When Do You Feel Loved? #GirlBoner Nurturing

“One is loved because one is loved. No reason is needed for loving.” — Paulo Coelho

Most of us who’ve loved someone deeply understand this . Turning the table to love ourselves is often more difficult.

A few Girl Boner Facebook readers have expressed feelings of sadness and stress over the past few weeks. In response to a post about sex and orgasm as stress relief, one reader shared that she has sex a few times per week yet remains sad and strained. While sexual play and climax can help minimize physical and emotional stress, they certainly aren’t a cure-all. You know nearly is? As cliche or cheesy as it may sound, it’s self-love. Most of us recognize its value, but sheesh, is it easy to neglect…

self care

In a recent Your Tango article, Margaret Paul, Phd shared a story about a couple she counseled. “Marlo and Jack have been married for twelve years and have two young children,” she wrote. “Marlo and Jack each state that they love each other, yet Marlo does not feel loved by Jack, while Jack states that he is content with the relationship.”

Marla, the caretaker in the relationship, asked the therapist whether she should leave Jack, the “taker,” or simply keep trying to get him to treat her as she desires. Neither, said Paul.

“There is a good possibility that the way Jack treats you is a mirror of how you treat yourself,” Paul said. “How often do you think about what you want or feel?”

Woah. Suddenly the lights flipped on for Marlo. She’d seldom considered her own wants and needs, erroneously deeming self-care selfish rather than responsible. To improve her relationship with her husband, said Paul, Marlo would have to start asking herself what it would take to feel loved, then start providing it for herself. Her husband would eventually catch on, and Marlo would feel more fulfilled regardless.

The article didn’t address the couple’s sex life, but I imagine that their physical intimacy diminished during their struggles and improved once Marlo changed her ways.

Sex can be a very self-nurturing act, but if we’re feeling low about ourselves, we’re not likely to desire or fully enjoy it. In order to gain the countless benefits of sex and orgasm, we’ve got to have some level of self-nurturing—possibly lots of it.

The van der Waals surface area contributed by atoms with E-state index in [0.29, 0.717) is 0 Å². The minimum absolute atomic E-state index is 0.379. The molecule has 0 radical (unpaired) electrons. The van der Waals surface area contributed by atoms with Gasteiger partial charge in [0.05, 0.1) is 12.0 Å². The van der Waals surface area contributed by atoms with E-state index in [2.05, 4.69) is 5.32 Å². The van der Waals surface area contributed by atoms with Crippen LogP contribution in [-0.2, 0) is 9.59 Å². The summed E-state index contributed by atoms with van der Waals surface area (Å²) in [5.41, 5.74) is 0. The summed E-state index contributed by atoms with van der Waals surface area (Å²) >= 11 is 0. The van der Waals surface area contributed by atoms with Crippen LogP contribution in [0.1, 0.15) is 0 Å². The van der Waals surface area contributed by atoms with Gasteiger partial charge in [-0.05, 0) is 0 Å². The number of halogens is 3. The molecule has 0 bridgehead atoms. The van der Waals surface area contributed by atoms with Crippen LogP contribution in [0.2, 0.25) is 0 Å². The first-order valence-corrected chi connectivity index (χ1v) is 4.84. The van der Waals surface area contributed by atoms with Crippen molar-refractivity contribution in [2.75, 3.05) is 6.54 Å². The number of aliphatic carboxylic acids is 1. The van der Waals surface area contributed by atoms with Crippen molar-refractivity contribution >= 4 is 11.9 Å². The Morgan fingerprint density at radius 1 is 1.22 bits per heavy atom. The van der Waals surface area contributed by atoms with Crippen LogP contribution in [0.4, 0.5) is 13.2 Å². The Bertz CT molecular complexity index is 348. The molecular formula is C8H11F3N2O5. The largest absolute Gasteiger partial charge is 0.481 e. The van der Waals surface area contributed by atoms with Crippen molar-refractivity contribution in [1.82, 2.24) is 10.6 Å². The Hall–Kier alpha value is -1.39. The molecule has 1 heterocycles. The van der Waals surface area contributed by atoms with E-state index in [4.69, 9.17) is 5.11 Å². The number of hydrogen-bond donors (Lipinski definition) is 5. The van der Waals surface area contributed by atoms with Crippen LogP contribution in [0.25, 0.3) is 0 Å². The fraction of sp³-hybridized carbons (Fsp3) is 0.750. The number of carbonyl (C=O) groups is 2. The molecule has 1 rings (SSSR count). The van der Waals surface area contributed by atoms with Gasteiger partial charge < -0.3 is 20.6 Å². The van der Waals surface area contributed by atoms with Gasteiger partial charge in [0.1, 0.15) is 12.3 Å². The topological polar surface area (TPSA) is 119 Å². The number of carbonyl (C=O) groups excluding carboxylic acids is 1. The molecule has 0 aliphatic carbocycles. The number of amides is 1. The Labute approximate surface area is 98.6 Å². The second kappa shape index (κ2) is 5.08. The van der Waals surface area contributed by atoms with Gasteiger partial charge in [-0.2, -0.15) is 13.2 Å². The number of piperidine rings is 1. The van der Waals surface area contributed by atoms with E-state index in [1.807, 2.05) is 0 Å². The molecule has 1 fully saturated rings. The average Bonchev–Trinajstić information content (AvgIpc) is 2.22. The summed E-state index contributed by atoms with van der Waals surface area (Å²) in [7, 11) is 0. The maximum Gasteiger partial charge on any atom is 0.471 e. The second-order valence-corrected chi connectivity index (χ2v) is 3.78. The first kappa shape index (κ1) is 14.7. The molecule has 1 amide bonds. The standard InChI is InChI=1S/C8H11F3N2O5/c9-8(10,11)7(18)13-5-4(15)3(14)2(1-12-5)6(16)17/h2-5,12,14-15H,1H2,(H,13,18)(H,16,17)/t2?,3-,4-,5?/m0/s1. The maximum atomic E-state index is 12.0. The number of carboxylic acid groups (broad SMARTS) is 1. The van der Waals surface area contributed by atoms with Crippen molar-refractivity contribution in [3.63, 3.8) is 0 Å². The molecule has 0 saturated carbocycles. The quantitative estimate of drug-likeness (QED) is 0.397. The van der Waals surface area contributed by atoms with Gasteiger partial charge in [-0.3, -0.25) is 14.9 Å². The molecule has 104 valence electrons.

So I’m going to ask you to ponder the same question Dr. Paul posed to Marlo: When do you feel loved? Don’t over-think it. Let it flow!

Here are the first 5 examples that popped to my mind. I felt/feel ultra-loved when:

1 – I was midway through eating disorder treatment and my brother stomped into the living room where family members were watching the Miss America pageant. “August has anorexia. Are you seriously watching this right now?”

2 – My dog never left my side as I recovered from oral surgery last year.


3 – My husband helped me bathe when I was sick with a nasty bug and felt utterly disgusting.

4 – A dear friend heard me mention my dream bouquet of flowers, then surprised me with it—months later.


5 – My parents cook for me during visits home.

Reflecting on this list, I can see many ways of loving myself similarly. I can steer clear of negative influences, let myself rest when I’m not feeling well, nurture my body, buy myself flowers and prepare meals I crave. The list could go on and on. Hopefully all of our lists will, because we’ll not only pay attention to them, but make self-care a priority.

Now it’s your turn! Complete this sentence: I’ve felt (or feel) ultra-loved when ____________________.  (Share one, a few, five – up to you!) Do you do the same for yourself? In what ways? If you don’t, might you start?

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  1. Mathair: I feel most loved when my kids take care of me. I’m disabled and have a hard time getting around. My children are always looking out for me. When I walk down a set of steps, it never fails that I feel one of their arms tuck under mine to help me down or up. My son always opens doors for me or helps me across the street, and my daughter (Inion) will make sure I’m set up comfortably during our writing sessions, going the extra mile to set up a comfy seat and have my snacks, drinks and laptop set up for me. They’re the best kids in the world.
    Inion: I feel most loved when I’m surrounded by my family, especially when we’re at the dinner table. I know that’s pretty general, but we’re a close knit family and there’s a lot of love between us. We have a tendency to show that love with food. Whether it’s cooking for each other or sharing a good, hearty meal, it’s our way of saying “I love you”. We’re southern, what can I say? LOL

    • BEAUTIFUL, ladies! I love the fact that togetherness and compassion play such huge roles in your lives – a little says “I love you” like tasty vittles! Studies actually show that food prepared with love taste better, so there you go! More proof. 😉 Thanks so much for weighing in.

  2. This is so true August. Sometimes in managing priorities & meeting obligations we tend to ignore ourselves and that seem to sending wrong signal to the people near & dear to us. I can relate to Jack & Marla’s story, with a bit of twist. E.g. During our dating days I always used to be the first one & wait at the meeting place and that was mainly for her security reason. Somehow that became a norm and in almost every aspect of life I started to sacrifice my time so that she would be comfortable.